Have you ever heard of Ahimsa Silk?
Here we go round the mulberry bush, the mulberry bush, the mulberry bush.
This line from the well known ( and perhaps long forgotten Nursey rhyme) reminds me of the soft, smooth, silken fabric that just slips off as easily as you wear it.
Silk is a natural fabric spun from fibres extracted from the silk worm cocoon.
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And what is more shocking is that this fibre is extracted by boiling or steaming the cocoons while the baby silk moths are still hibernating and waiting to emerge as silk moths!
Let’s take a look at how silk is made the traditional way.
Did this video shock you?
Well, it surely shocked Kusuma Rajaiah, a civil servant in the Karnataka government . He decided to make silk in a more humane way. One where the larvae were allowed to live. Instead of throwing the cocoons into water top extract the filament, he pierced a hole into the cocoons after 8-10 days and allowed the worm to escape. Then the silk fibre thus extracted from the cocoon and twisted it into yarn woven into silk. Naturally, this method has its downside – the fibres are shorter but the upside is that worm can grow into a moth and live its short life of just 4 days.
This has given rise to a new kind of silk called AHIMSA SILK – or silk made in a more humane way.
This doesn’t mean that you stop wearing silk because Sericulture has evolved over the centuries and as an agro-based industry provides employment to thousands if not millions of people in India, China and several places round the world. But if you do want to wear this gorgeous fabric without taking a life, then AHIMSA SILK, is the silk for you.
Ajrakh 0r the Block Printing tradition of Gujerat.
Block printing is a very popular form of fabric embellishment and different parts of India have their own traditions and distinctive styles. Common to all, however, is the use of natural dyes.
One bold style of block printing is the AJRAKH . Probably you don’t recognise it as a such. At least I didn’t till I was gifted a shawl from someone in Pakistan. Predominantly manufactured in erstwhile Sindh, this village industry gets its name from AJRAKH which I understand is ‘blue’ in Arabic.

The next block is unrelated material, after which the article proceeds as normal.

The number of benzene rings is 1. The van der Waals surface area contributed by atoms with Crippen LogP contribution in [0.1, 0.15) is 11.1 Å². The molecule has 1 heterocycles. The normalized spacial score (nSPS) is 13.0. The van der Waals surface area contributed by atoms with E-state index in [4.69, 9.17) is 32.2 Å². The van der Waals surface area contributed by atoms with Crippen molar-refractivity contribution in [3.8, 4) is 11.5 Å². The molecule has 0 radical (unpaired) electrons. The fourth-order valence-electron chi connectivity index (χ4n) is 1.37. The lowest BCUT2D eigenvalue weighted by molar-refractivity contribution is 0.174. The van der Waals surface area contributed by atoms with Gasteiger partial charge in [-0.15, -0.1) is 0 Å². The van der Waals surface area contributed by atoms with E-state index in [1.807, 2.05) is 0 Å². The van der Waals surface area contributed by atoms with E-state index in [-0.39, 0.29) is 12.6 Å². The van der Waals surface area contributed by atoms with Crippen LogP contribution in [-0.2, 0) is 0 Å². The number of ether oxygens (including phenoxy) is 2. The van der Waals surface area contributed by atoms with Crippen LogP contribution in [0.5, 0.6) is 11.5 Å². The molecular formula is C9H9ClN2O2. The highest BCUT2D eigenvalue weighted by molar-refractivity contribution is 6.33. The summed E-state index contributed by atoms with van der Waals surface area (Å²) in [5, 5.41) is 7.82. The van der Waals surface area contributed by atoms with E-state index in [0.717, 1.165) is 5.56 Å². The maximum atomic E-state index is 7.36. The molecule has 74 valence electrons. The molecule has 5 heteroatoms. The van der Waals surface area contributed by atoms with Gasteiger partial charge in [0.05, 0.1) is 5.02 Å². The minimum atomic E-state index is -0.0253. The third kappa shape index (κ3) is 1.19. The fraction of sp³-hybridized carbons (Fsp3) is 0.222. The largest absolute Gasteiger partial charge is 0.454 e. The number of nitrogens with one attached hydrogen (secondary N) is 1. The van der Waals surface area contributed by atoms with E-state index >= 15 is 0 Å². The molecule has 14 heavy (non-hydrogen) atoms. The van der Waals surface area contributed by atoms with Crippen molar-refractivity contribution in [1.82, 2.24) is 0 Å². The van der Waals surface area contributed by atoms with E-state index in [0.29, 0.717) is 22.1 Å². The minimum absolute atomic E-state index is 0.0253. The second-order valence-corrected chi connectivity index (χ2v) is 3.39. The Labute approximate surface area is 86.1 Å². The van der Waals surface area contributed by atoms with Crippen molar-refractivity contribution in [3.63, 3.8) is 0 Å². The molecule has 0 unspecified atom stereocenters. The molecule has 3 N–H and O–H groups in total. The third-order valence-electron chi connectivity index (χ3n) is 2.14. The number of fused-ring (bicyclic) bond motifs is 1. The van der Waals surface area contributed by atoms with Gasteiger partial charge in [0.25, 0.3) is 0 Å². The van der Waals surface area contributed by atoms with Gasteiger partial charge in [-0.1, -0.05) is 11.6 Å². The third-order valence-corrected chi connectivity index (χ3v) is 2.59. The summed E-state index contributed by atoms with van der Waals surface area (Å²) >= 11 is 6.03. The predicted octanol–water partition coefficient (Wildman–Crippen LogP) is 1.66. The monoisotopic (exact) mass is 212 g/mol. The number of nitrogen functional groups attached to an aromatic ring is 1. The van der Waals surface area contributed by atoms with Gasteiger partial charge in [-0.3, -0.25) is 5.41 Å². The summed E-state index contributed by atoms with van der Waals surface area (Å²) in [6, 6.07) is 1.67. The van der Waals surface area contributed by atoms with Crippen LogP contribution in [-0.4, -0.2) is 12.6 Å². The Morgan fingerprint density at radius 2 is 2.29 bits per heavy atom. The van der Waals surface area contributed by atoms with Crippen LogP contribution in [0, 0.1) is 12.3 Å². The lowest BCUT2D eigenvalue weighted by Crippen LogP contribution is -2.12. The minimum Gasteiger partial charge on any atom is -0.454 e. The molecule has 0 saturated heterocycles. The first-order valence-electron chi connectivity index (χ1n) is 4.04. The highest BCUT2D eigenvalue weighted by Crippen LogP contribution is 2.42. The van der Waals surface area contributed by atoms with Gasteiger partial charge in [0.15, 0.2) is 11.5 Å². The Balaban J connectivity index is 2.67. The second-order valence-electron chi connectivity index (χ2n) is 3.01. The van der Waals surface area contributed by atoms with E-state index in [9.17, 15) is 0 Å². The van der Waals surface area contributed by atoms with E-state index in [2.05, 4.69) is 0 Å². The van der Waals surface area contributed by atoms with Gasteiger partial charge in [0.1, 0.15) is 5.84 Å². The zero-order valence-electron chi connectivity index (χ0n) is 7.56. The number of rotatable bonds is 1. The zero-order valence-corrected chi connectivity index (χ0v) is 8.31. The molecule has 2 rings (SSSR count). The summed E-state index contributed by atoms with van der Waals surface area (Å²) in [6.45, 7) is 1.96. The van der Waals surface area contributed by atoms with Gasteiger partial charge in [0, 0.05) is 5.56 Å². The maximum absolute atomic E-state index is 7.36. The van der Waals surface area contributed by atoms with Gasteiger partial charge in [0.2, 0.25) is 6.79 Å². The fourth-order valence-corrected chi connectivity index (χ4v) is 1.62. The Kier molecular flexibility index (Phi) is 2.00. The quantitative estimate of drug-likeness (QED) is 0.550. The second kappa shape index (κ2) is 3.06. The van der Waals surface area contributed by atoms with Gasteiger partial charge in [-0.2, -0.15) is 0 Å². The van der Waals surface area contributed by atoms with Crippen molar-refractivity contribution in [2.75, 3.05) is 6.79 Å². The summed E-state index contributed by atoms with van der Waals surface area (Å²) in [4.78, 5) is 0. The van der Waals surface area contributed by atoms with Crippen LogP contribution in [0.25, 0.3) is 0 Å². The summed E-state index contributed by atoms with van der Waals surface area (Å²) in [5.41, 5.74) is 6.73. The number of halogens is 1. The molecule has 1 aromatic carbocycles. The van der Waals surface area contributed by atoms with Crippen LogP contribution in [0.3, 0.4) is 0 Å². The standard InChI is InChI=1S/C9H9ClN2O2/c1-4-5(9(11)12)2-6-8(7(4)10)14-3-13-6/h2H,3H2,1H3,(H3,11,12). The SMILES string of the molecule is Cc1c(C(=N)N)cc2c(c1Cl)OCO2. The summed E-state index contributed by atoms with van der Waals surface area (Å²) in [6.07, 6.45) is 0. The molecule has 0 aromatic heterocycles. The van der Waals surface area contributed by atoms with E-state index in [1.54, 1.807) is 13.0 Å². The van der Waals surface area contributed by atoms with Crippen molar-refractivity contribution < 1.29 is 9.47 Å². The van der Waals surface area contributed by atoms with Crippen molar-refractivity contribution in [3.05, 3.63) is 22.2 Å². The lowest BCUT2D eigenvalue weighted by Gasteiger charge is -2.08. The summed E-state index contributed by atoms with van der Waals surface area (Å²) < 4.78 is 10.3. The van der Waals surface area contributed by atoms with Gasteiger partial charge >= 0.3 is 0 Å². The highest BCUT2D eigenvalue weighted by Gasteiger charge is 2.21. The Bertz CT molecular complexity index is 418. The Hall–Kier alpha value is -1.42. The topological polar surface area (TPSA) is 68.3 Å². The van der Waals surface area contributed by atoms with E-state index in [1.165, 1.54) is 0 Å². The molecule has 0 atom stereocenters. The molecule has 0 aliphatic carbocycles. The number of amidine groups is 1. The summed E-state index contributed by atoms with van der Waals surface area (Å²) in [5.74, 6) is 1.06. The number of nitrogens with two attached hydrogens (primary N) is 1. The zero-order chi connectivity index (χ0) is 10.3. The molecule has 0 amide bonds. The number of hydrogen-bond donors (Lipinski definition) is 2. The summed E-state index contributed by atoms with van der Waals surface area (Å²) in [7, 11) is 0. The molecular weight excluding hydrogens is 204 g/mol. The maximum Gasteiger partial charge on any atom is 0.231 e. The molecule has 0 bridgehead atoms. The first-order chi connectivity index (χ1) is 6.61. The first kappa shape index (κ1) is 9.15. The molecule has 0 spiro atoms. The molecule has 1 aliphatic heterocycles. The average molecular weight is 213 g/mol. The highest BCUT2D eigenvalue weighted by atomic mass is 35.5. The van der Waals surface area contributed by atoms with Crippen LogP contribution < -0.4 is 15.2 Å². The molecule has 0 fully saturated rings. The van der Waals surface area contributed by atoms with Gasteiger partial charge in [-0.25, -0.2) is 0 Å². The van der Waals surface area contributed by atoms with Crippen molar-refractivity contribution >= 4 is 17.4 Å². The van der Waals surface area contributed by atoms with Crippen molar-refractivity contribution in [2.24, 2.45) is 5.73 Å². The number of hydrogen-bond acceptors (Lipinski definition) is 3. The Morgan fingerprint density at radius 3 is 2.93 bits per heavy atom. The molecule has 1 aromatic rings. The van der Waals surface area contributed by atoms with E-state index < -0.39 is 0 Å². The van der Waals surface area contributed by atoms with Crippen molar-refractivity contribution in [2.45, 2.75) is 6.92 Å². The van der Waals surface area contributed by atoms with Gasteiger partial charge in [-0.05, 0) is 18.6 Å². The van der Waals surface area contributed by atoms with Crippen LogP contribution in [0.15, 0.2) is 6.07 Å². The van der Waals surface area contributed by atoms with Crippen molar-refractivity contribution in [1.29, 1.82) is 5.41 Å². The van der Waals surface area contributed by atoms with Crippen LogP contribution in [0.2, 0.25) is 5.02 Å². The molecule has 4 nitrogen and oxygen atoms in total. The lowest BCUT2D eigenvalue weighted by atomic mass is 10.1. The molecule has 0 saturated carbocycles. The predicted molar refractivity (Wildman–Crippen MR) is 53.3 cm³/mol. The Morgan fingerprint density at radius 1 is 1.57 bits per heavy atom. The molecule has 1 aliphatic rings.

Ajrakhpur in Kuchh is one of the many small villages in Bhuj, where this art is still practiced. Ajrakh is a series of geometrically inspired block prints stamped on cotton. The predominant colours are indigo and maroon and are madeout of vegetable dyes. The printed cloth is used as shawls, for hammocks and even gifted as a mark of honour and respect.
The devastating Bhuj earthquake of 2001 destroyed several villages and many skilled printers lost their lives. Fortunately, the few that survived went back to their looms and continued their ancient trade.
Completely hand crafted
The printer spends several hours carving out the design on a wooden block. Many have, however, begun to use the power drill to save on time.
Once the blocks are made, the printer arranges the cloth ( normally it is a sturdy cotton) and decides how to place the design to get the body and borders . The block is dipped in a dye and placed on the cloth. Natural dyes like Indigo, turmeric, mehndi and even pomegranate juice are used . Even iron and mud are used to make dyes!
The process is not all that simple as it sounds . It takes several steps of dyeing and washing and dyeing and washing before the end result is achieved. But the result is completely worth it !
Disclaimer : I am neither a textile manufacturer nor a historian . I am just passionate about textiles and fabrics and all the information I have presented is garnered from the Internet. So if there are any errors or omissions I seek your indulgence.
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